John Donne Poem

To Mrs. Boulstred

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Shall I go force an elegy? abuse
My wit, and break the hymen of my Muse
For one poor hour’s love? deserve it such
Which serves not me to do on her as much?
Or, if it could, I would that fortune shun—
Who would be rich, to be so soon undone?
The beggar’s best, his wealth he doth not know,
And but to show it him increaseth woe.
But we two may enjoy an hour; when never
It returns, who would have a loss for ever?
Nor can so short a love, if true, but bring
A half-hour’s fear with thought of the losing.
Before it all hours were hope, and all are,
That shall come after it, years of despair.
This joy brings this doubt, whether it were more
To have enjoyed it or to have died before.
’Tis a lost Paradise, a fall from grace,
Which I think Adam felt more than his race;
Nor need those angels any other hell;
It is enough for them from heaven they fell.
Beside, conquest in love is all in all,
That, when I list, she under me may fall;
And for this turn, both for delight and view,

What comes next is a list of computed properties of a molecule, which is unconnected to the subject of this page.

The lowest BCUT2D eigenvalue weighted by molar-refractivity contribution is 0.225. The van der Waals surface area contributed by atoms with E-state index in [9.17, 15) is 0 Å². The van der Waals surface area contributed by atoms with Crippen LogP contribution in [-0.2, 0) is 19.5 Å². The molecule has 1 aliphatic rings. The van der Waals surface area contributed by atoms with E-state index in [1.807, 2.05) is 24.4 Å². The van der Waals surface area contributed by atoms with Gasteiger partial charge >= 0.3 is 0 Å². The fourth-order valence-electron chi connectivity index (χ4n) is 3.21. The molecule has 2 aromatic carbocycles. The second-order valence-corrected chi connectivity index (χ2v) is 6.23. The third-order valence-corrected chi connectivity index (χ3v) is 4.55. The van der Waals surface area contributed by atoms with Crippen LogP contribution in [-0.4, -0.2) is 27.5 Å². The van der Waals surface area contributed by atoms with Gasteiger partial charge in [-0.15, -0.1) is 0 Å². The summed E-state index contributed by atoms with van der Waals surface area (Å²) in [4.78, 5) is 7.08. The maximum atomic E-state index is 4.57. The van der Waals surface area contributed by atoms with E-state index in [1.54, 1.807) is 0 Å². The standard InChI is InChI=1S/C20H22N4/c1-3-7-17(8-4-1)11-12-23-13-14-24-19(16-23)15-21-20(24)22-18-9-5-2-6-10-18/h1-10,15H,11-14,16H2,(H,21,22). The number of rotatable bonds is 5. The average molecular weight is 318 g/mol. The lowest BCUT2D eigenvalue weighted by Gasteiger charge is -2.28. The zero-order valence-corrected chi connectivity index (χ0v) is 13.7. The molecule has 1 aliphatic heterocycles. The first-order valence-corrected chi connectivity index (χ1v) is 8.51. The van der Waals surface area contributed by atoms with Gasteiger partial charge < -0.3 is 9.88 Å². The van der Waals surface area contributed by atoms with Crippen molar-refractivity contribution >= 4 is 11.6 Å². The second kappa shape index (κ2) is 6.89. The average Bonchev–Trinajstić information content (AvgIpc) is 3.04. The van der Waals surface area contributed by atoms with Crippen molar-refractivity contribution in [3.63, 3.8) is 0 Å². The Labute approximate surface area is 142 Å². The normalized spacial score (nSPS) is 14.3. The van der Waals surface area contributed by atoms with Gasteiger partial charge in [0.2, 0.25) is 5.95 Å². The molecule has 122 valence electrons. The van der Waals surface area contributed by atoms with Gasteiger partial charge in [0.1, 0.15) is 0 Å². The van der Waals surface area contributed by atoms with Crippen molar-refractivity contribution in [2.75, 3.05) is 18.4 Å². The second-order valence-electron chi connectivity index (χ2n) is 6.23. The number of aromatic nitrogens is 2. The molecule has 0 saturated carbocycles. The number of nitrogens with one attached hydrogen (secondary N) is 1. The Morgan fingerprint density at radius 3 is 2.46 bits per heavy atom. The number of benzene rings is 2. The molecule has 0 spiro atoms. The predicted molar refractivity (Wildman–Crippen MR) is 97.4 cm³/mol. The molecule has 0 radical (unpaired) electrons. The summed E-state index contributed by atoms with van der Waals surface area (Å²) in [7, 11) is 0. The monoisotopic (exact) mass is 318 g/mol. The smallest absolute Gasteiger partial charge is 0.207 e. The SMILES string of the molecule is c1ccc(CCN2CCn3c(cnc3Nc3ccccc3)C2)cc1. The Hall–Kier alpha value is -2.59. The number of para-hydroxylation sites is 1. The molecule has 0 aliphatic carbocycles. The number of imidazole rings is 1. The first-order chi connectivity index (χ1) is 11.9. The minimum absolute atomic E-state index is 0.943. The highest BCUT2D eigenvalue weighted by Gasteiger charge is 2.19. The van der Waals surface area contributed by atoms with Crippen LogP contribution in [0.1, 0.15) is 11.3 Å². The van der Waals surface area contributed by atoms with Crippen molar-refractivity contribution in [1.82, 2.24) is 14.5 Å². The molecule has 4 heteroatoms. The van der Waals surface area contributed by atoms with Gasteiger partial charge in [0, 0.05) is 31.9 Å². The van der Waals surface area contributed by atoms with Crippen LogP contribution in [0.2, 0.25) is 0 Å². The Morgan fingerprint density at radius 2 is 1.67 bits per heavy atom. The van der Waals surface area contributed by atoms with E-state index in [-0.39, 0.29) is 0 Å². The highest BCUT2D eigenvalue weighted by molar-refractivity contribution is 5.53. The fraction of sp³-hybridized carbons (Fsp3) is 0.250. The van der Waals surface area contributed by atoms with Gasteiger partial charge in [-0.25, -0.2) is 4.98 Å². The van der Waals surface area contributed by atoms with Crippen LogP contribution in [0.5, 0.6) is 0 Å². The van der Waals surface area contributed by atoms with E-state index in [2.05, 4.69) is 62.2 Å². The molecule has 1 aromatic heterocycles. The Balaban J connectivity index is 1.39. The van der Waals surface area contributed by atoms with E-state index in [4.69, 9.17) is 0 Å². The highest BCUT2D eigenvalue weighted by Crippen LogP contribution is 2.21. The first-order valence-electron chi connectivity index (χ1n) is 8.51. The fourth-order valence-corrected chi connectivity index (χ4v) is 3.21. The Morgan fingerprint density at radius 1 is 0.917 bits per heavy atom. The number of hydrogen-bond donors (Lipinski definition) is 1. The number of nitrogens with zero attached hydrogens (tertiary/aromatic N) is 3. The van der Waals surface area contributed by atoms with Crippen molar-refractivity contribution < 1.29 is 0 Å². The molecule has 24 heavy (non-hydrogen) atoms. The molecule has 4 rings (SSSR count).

I’ll have a Succuba as good as you.
But when these toys are past, and hot blood ends,
The best enjoying is, we still are friends.
Love can but be friendship’s outside; their two
Beauties differ as minds and bodies do.
Thus I this great good still would be to take,
Unless one hour another happy make,
Or that I might forget it instantly,
Or in that blest estate that I might die.
But why do I thus travail in the skill
Of despised poetry, and perchance spill
My fortune, or undo myself in sport
By having but that dangerous name in court?
I’ll leave, and since I do your poet prove,
Keep you my lines as secret as my love.

To a Painted Lady
Fortune Never Fails


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